The ERA Gets Support From 38 States, Juli Briskman, & Tampon Taxation
The Equal Rights Amendment Will Finally Get Support From 38 States With Virginia’s New Democratic Majority
By Mary Burdick
Throughout the past few years, a new movement of gender equality has brought changes politically, societally, and culturally, and highlights the unfair prejudice women face in their daily lives. In an attempt to eradicate this discrimination, House Democrats are heavily pushing for the continuation of the Equal Rights Amendment – initially passed for ratification in 1972. The Equal Rights Amendment ultimately offers all American citizens equal legal protections disregarding gender. In doing so, this amendment would help eliminate legal discrepancies between different genders during divorces, employment, and other pressing matters. While the lack of interest and momentum in the Amendment during the late 1970s caused the Amendment to never become ratified, new Democratic wins are bringing promising new support.
This month, Democrats have taken power in the Virginia state legislature, a key step in the advancement of the ERA. Because the Amendment requires ratification from 38 states – three-fourths of the country – the new Democratic power will likely cause Virginia to become the 38th State to ratify. Furthermore, to move forward, Congress must change the ratification deadline from the previous date of 1982. Democratic House lawmakers are fighting hard to remove this deadline and the Judiciary Committee recently approved a resolution. Now, the decision is in the hands of the full House, where, with the Democratic majority, the Amendment will very likely pass. Should all go to plan, the ERA could become part of the Constitution and benefit the lives of people all across America.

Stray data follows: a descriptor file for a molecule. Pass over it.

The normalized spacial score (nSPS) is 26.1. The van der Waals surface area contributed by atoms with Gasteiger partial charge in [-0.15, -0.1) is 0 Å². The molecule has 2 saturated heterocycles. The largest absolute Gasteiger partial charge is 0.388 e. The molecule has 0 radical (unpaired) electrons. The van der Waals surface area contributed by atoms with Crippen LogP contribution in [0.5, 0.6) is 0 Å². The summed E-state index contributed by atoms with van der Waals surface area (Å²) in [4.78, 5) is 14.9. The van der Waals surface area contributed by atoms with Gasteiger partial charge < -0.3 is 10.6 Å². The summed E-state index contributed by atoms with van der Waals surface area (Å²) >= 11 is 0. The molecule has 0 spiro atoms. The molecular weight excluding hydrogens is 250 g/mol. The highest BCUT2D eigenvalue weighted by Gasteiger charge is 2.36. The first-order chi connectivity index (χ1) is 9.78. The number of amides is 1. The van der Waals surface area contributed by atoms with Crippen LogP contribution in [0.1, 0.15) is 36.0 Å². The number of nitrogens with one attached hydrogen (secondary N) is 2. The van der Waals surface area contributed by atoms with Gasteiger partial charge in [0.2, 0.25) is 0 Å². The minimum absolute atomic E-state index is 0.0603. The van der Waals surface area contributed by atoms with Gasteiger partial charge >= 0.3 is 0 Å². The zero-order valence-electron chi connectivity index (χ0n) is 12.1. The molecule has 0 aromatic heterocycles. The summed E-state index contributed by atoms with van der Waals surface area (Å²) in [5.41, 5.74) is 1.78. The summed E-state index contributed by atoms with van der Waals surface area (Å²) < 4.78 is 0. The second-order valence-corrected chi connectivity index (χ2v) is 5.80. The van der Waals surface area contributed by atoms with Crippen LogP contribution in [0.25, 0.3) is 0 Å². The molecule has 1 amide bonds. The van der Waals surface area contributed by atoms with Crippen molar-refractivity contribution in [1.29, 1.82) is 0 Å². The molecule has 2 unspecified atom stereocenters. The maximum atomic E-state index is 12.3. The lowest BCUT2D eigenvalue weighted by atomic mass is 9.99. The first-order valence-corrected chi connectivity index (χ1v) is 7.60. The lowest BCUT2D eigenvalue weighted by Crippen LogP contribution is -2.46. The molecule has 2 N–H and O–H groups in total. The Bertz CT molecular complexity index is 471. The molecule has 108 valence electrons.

Paving The Way For Ratification of the Equal Rights Amendment
By Kate Kissell and Alexa Bourzanos
On Wednesday the House took a huge turn in clearing the way for the growth of the Equal Rights Amendment, an amendment stating equal legal protections regardless of sex. This week, a resolution passed by the Judiciary Committee could bring the important topic closer to being acted upon and finally addressed.
In 1972, the Equal Rights Amendment was initially passed by the House and Senate and after an early frenzy of many states approval, momentum began to decline over a three decade span. However, recently there has been an arissing flutter of energy towards the Amendment and the retaking of the Virginia state legislature earlier this month by the Democrats, means it’s closer to being a reality than ever. The Amendment needs redification by 38 states in order to move forward, as well as, having Congress move the deadline for ratification, which was originally set as 1982.
Now that Democrats are in control, Virginia is thrilled to become the 38th state to ratify the Equal Rights Amendment. With this new movement, House lawmakers are finally trying to remove the prior ratification deadline. This week, the Judiciary Committee approved a resolution that would help with this change of deadline and it is now up for a vote by the full House, where it’s likely to pass.
The measure could possibly become an Amendment to the Constitution, if this resolution is approved by the House and the Senate. This would ultimately guarantee equal protection under the law for all people, and could lead to many other positive changes to other policies. The New York Times Editor Maggie Astor writes, “For women, it would bolster pay equity, domestic violence laws and pregnancy discrimination protections, among many other things. It could also affect men, such as by guaranteeing paid paternity leave equal to maternity leave.”
After a period of decline of focus on the ERA, recent events and movements have sparked interest in it, Vox’s Emily Stewart noted, “Activists point to a number of factors contributing to the amendment’s revival, including the #MeToo movement, the backlash to Donald Trump’s presidency and Hillary Clinton’s 2016 loss, and the number of women who have entered into the political arena as of late. During the 2019 State of the Union address, many Democratic women in Congress wore pins that read “ERA Yes.”